A Travellerspoint blog

Morocco Day 2 (Part 1)

by Abby

rain 16 °C
View Koning/Zemliak Family Europe 2012/2013 on KZFamily's travel map.

Tangier: Hotel Continental Breakfast Room

Tangier: Hotel Continental Breakfast Room

On our leaving day from Morocco we woke at 8, or at least I did. My mom and dad were complaining about the call to prayers that woke them up in the earlier hours of the morning. But it was a reasonably relaxed start, and we went down to breakfast in a timely fashion. For breakfast we were served a variety of small pastries in a well decorated and ornate room. There was only one couple there when we arrived, and they were the only ones there when we left. I enjoyed the warm bun I was given, on which I spread French butter and jam, but the other pastries were not very much to my liking. Hannah was the same, but enjoyed a circular flat flakey thing with raisins... I opted not to try mine. But my dad was more than willing to eat our discards.

After breakfast we went back to our room and packed up our bags for departure. Because the only ferries running that day were at 9AM, 2PM and 6PM, we planned some more venturing of the city. Our parents had told us the day before that they had seen a flyer for an Anglican service that was at 11AM on Sunday. Hannah and I were also told that it would only take 20 minutes to walk there. This turned out to, unfortunately, be an inaccurate estimation. The route we took to the church actually took us an hour, and we ended up walking about 3 kilometers in the muggy rain, instead of the 1.6 kilometers we had planned. Although the streets have names, there are no signs of any sort that display the names of any of the streets, which makes it quite difficult to find your way around an unknown part of the city. We asked a few locals the way as well as some helpful police officers. In the end we were only 20 minutes late to the service, but weren't the last to show up.

I enjoyed the time we spent at the church, and was especially happy to find out that our theory of the vicar being Canadian (which we gathered from his accent) was true. He told us after the service that he was originally from Ottawa, but lives in Washington, DC, and recently bought a house in New Brunswick. He says he keeps a foot in each place, although I didn't see how this was possible, as he only has two feet and both were in Morocco at the time.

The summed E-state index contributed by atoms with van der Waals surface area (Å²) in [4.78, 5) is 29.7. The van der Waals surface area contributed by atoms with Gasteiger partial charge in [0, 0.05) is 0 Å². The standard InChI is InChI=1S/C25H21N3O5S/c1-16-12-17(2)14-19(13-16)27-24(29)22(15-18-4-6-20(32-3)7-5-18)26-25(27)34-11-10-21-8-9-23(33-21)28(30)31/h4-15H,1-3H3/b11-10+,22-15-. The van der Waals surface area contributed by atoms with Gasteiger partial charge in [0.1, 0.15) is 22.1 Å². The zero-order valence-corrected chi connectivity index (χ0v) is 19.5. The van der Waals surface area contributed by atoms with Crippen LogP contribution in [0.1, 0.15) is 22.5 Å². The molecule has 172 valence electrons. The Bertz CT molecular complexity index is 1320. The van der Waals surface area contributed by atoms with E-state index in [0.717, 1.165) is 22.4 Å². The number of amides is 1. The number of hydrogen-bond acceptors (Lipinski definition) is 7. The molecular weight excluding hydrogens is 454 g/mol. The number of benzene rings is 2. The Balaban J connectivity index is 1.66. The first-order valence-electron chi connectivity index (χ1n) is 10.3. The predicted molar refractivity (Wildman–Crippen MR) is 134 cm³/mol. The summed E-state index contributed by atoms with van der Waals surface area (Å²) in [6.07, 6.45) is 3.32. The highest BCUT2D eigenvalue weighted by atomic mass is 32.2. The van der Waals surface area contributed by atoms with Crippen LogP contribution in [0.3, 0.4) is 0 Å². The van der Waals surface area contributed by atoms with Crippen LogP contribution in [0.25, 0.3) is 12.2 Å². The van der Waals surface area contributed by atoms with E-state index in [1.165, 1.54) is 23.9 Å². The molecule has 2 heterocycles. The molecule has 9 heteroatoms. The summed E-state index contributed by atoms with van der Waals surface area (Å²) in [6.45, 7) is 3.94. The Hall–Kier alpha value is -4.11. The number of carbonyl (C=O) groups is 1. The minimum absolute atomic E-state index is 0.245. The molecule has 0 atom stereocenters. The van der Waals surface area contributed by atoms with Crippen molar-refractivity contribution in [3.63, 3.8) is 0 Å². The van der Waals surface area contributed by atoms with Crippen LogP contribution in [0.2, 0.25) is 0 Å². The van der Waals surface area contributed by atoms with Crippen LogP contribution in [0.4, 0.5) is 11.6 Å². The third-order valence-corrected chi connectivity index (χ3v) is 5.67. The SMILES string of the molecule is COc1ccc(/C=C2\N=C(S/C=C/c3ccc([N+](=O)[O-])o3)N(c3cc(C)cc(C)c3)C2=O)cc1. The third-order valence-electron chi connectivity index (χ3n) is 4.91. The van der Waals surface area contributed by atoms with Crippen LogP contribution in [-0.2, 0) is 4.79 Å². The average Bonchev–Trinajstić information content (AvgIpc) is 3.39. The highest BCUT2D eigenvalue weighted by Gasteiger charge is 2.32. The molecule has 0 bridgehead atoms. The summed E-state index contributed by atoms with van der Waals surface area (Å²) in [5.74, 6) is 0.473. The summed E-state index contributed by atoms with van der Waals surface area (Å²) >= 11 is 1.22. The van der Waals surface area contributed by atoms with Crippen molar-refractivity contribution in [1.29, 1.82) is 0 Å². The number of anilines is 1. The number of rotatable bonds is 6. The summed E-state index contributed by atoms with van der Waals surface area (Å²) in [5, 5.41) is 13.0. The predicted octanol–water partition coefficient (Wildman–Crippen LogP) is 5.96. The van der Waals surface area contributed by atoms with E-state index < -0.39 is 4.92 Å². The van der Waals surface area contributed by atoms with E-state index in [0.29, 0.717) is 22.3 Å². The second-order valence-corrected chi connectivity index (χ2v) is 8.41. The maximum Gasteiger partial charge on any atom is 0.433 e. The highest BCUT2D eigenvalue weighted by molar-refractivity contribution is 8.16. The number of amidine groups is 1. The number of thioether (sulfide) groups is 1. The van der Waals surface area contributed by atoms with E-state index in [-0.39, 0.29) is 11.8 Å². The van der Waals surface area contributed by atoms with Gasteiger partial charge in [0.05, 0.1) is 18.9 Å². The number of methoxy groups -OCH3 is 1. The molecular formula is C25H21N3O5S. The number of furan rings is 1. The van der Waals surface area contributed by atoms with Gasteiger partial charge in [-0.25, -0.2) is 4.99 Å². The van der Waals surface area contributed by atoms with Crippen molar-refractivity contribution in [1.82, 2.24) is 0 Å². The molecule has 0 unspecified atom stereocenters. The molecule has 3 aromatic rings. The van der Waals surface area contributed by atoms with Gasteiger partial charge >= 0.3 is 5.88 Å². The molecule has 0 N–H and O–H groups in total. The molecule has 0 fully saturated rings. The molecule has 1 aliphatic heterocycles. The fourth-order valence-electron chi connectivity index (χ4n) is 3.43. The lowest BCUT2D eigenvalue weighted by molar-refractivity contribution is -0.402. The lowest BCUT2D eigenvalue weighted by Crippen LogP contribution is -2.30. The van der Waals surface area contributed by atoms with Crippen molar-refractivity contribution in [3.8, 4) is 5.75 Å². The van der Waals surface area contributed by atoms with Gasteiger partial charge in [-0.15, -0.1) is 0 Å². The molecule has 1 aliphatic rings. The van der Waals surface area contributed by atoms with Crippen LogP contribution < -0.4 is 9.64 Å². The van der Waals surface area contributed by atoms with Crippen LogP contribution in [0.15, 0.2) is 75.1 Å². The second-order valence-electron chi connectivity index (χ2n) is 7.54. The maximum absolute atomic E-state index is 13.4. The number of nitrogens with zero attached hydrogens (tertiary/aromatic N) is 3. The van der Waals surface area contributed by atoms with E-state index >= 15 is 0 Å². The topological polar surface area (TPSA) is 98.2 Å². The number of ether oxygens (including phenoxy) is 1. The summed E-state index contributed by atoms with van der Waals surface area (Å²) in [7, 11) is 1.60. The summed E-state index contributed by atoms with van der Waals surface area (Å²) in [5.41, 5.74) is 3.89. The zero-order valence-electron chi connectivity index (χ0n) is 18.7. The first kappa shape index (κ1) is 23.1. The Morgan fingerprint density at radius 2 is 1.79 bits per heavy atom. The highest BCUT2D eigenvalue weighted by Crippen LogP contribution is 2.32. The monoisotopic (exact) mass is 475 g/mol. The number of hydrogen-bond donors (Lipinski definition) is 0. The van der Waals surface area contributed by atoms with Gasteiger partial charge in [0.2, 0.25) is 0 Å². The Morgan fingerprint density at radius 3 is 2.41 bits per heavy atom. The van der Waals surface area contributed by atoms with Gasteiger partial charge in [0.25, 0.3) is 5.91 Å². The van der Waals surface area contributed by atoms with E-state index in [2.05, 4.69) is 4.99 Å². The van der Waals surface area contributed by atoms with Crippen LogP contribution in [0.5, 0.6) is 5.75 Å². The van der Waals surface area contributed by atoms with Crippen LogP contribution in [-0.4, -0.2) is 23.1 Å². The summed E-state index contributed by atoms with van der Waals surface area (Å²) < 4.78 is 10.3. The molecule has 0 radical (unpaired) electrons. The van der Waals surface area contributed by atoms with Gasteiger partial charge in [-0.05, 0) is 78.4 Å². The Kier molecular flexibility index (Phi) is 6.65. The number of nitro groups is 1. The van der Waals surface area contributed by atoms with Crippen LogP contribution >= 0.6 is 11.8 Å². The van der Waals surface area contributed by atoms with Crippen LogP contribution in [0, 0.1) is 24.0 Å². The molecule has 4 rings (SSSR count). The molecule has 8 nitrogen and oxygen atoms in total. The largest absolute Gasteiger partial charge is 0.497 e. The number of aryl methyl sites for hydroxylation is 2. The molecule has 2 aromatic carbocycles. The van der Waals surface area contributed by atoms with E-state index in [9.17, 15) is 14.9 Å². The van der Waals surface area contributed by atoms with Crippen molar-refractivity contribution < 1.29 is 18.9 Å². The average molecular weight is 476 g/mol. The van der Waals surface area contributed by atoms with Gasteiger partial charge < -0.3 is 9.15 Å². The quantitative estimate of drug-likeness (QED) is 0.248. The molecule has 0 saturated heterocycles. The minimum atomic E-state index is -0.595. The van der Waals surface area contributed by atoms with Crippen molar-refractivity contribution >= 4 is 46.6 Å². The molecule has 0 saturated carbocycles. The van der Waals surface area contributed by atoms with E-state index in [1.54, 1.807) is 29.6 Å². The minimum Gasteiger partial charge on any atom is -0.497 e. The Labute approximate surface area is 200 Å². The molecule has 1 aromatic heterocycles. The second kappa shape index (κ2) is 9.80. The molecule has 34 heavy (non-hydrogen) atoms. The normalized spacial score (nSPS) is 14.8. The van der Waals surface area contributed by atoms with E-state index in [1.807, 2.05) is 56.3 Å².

After the service we went back into the rain and my dad led us around to try and find the Kasbah, but unfortunately, had to settle for a mosque that we didn't know the background of. But after looking at our watches and seeing that it was already half past twelve, we decided that we should try to hightail it back to our hotel, at which my dad's bag was stored. We ended up taking a taxi, as we still didn't exactly know the way back. I enjoyed the taxi ride, as I hadn't seen the mayhem of the streets from that view before. He had to slowly drive down the one way streets that were packed with people and shopkeepers. At one point a car came at us from the other direction, and we had to pull over beside a car that was centimeters away, while the other car passed us, with centimeters to spare on her side as well. But in the end we made it safely back to the hotel, and gave our driver 50, well deserved, dihram, instead of the 40 he had previously asked for. But just as we started jogging towards the ferry port, we realised we still had over 200dihram left, which we would only be able to exchange in Morocco. But my dad was unable to get it exchanged back into Euros, so he settled for buying some items from a shopkeeper, which consisted of a pipe and two small metal boxes. But we were happy, especially once we were on the ferry, after having been held up in customs for an extended amount of time. But the wait was not our fault, just the people in front of us... we are perfectly good people with perfectly good intentions...

On the ferry, Hannah and I were treated to a sandwich, a bag of chips and a drink, which we inhaled gratefully, as it was already after 2, and we hadn't eaten anything since our small breakfast that morning. And the ferry ride went fast, as we played Quiddler, and even though I didn't win, it was the first time I had ever scored higher than my mother in a word game.

Score 1 for Abby.
Score 2,903,943,939,840,293 for Mom.

Posted by KZFamily 11:05 Archived in Morocco Tagged morocco tangier

Email this entryFacebookStumbleUpon

Table of contents


Hi Abby thank you for your report. I almost could picture myself being with you. From your description of the food I think I could survive there very well. I would not survive the long walk to church, no matter how nice the vicar was. It is a nice past time to watch people isn’t it? Opa

by G.Koning

Congratulations on beating your mom, Abby! And I imagine that pipe and those mysterious metal boxes were a cause of the customs hold-up?! Glad to hear you guys made it safely out of Tangier with all of your feet, what an adventure. And very cool to meet a Canadian I bet!

by judy Aalders

Comments on this blog entry are now closed to non-Travellerspoint members. You can still leave a comment if you are a member of Travellerspoint.